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The Moroccans who saved my life

At Lalla Fatna Beach in Safi the day before the accident. The waves here were so huge and nasty that I didn’t even try to bodysurf them. Should have made the same decision the next day at Sidi Bouzid.

By Kevin BarrettVeterans Today Editor

Still finding it hard to believe I’m alive.

Three days ago, while I was bodysurfing at Sidi Bouzid beach near El Jadida, Morocco, a freak wave slammed me head first into the sand, rupturing a disc in my neck and leaving me temporarily paralyzed between my waist and chin. I flopped helplessly in the breaking surf for a few minutes that seemed like forever, gasping for air when I could, emitting brief and feeble cries for help, and using my legs to try to shove myself shoreward.

Totally underwater except during the rare moments when the current wave briefly receded, growing ever more bloated with seawater, I thought it likely I would die there…but kept fighting for life in hopes of seeing family and friends again. “Please God somehow save me from this…” Splash. Crash. Roar. Getting tumbled in the surf really sucks when you can’t feel or use your arms.

Fortunately the waves kept nudging me towards shore. Every now and then I could get my lips above the waterline, suck in a lungful of air, and try to scream for help.

The beach was sparsely attended. The water at this time of year is considered cold, and the waves dangerous. Two young Moroccans finally caught sight of me and raced into the surf to pull me out. As they say in Morocco: Alhamdulillah.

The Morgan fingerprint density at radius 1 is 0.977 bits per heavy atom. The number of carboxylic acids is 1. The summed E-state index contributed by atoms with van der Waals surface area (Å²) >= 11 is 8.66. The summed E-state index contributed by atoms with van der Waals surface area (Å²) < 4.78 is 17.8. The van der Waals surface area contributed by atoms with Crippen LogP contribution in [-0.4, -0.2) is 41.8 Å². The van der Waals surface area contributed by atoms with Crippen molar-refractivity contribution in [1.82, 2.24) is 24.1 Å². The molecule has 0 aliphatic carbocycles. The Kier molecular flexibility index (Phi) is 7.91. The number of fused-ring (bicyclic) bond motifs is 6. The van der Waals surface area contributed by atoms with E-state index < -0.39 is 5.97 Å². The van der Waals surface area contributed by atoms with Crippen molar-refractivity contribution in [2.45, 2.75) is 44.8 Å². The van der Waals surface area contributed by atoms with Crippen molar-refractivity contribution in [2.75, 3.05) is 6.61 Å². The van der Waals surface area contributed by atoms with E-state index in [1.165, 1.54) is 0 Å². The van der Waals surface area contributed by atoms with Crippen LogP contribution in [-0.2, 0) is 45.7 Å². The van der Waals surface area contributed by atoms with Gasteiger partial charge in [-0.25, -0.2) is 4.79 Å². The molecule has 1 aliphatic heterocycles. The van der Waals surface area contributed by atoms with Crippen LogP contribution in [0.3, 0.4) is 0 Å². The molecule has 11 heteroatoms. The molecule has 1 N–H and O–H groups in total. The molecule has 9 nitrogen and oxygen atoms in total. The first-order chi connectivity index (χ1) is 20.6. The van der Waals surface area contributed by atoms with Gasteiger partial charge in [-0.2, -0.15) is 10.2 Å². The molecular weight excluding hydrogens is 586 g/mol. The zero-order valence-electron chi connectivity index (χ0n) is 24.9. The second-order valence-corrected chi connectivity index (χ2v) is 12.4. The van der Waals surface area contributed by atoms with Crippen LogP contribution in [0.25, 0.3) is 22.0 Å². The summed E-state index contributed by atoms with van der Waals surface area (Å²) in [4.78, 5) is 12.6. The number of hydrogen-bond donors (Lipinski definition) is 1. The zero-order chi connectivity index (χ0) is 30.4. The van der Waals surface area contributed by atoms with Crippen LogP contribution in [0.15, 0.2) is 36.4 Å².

The next few hours were a blur. I lay flat on the beach, involuntarily flailing my legs, unable to feel or move my arms but capable of wiggling my fingers, sharp electrical pains jolting from my lower neck through my shoulders and down my arms.

A chattering crowd gathered round me. Eventually the ambulance arrived and they boarded me on a stretcher.

The road to the hospital was bumpy. I convinced the attendant to hold my head so it wouldn’t bounce around too much.

They carried me into Mohammed V Hospital in downtown El Jadida: a Moroccan public hospital where the poor get bare-bones treatment for serious or terminal conditions. (Better off folks including the middle class use private cliniques).

It was definitely not the Mayo Clinic…more like a field hospital from the front lines of the war on poverty. Some of the patients looked to be in pretty bad shape. But the doctor, who spoke perfect unaccented English despite never having visited an English speaking country, was compassionate and competent.

They ran a CT scan. “I have good news for you Mr. Barrett. You have a herniated disk. Recovery prognosis good. But you need an MRI. The only good one in Morocco is in Casablanca. If you stay there you could be seen in a week to ten days.”

I asked if I could travel. They said yes.  I decided to return to the USA as planned and do the MRI there.

They fitted me for a neck brace and discharged me in record time.

I have been spending a couple of days resting up and will fly home soon.

It is now three days after the stupidest body-surfing decision of my not-yet-terminated lifetime. The numbness and electrical pains are receding. I can finally sit up and type, even with the extra-numb left hand.

So there you have it folks: My excuse for not answering emails, failing to post articles and radio shows, and having to miss yet another False Flag Weekly News.

I feel immense gratitude to God (Allah in Arabic), and to those two Moroccan guys who saved my life. I am also grateful for the way so many Moroccans—the ambulance driver and attendants, the doctor and nurses, and the cops and security people who always have to get involved when something happens to a visitor from a rich country—treated me not just with kindness and decency, but genuine friendliness.

Moroccans are good people…maybe the most genuinely hospitable people in the world.

10 Thoughts to “The Moroccans who saved my life”

  1. WOW! Great rescue! Get well soon, Kevin. Safe travels home.